Twenty or so new banking licences have been granted since 2010. The UK Retail Banking Sector is incredibly diverse but this is often disguised by the single label of “Challenger Banks” which hides far more than it reveals. UK Retail Banking is a very diverse sector with players with very different focuses and motivations.
In compiling their report “Who Are You Calling A Challenger Bank?”, PwC has interviewed dozens of CEOs and senior executives and, worked with YouGov to establish consumers’ views and preferences. In doing so they have produced a grounded, well-researched analysis (it’s free – check it out) that sheds light on how competition is improving customer choice and driving innovation in UK retail banking.
Darren Meek has 26 years at PwC and joins us today in conversation about the must-know, main important themes of the vibrant scene that exists today.
Today we aim at the beating heart of FS – its IT systems. I am delighted to be joined by Mark Beeston founder of Illuminate Financial who has over two decades of hardcore FS experience trading derivatives, COO- and CEO-ing, to discuss Capital Markets Fintech.
A lot of Fintech is B2C, some is B2B but there is a whole chunk trading under the Fintech rubric which aims not to disrupt the provision of FS but rather enhance the incumbents. Disrupting existing IT vendors to FS not FS.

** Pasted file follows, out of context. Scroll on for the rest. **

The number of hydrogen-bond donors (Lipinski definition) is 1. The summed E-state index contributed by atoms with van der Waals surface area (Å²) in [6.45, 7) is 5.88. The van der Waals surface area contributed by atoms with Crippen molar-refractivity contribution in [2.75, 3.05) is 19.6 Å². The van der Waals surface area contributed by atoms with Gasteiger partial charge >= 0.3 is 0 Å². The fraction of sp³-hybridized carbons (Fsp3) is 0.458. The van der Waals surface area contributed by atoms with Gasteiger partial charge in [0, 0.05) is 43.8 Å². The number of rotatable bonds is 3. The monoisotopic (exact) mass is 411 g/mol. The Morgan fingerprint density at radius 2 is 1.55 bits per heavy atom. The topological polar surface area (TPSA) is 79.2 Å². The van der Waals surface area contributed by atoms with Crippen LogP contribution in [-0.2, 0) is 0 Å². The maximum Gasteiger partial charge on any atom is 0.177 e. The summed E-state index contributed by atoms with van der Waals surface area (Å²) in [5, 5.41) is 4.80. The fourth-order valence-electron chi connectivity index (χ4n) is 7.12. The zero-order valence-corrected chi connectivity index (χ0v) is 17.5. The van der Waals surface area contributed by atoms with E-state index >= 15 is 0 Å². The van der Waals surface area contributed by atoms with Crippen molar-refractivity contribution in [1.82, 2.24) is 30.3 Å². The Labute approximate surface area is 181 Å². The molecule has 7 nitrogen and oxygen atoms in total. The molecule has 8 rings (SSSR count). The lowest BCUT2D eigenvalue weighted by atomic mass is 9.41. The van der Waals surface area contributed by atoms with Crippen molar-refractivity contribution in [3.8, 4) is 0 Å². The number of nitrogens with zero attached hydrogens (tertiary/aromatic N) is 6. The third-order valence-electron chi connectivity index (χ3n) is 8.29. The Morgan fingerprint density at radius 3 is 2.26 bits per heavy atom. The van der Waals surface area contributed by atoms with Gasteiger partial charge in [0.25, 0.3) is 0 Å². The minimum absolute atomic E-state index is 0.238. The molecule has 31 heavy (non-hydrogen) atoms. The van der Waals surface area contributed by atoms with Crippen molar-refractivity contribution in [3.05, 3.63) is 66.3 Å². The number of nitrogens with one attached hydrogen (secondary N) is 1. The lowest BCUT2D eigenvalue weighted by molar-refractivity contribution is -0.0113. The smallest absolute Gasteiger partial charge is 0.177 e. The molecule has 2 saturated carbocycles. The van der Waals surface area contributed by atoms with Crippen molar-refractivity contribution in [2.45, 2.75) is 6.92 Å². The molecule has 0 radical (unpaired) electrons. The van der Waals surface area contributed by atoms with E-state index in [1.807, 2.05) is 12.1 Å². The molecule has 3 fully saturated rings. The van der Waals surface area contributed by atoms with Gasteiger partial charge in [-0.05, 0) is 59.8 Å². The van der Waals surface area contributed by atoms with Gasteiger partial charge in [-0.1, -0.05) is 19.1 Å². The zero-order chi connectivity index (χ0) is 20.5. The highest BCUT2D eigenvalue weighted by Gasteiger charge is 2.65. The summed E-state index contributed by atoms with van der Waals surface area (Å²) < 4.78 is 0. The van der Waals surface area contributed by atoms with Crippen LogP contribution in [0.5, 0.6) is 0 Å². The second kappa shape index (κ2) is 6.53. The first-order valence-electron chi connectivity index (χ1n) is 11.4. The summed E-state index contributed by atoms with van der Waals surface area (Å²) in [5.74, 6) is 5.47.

Illuminate Financial are Capital Markets VCs extraordinaire. Their claim is “we cross the chasm between enterprise Fintech and the Financial Institutions it should serve”. I can do no better than quote further re where this gulf comes from:
Regulation is increasing, the industry is deleveraging, and compliance is becoming ever stricter.
Financial institutions have been slow to adopt new technologies, while vendor management and procurement processes are focused on contracting multi-million dollar enterprise solutions from billion dollar corporations.
In doing so, they often overlook the innovative lower cost and highly scalable solutions offered by newer and more entrepreneurial suppliers.
Organisations know that the answers may lie in Fintech. Yet the ever-growing hype around the subject has made it more and more difficult to distil the signal from the noise.”
One of the founding ethos of Fintech was “unbundling” – the slicing of FS into single-issue firms. This is now looking old-hat. Revolut acquired 500,000 customers in less than two years by offering interbank rates on FX transfers and so was one of the most successful of Fintech 1.0.
Now they are leading the way with Fintech 2.0 offering a whole range of products. Managing this transition with respect to both “the brand” and “the app” is not trivial and I am delighted to be joined today by co-founder and CEO Nikolay Storonsky.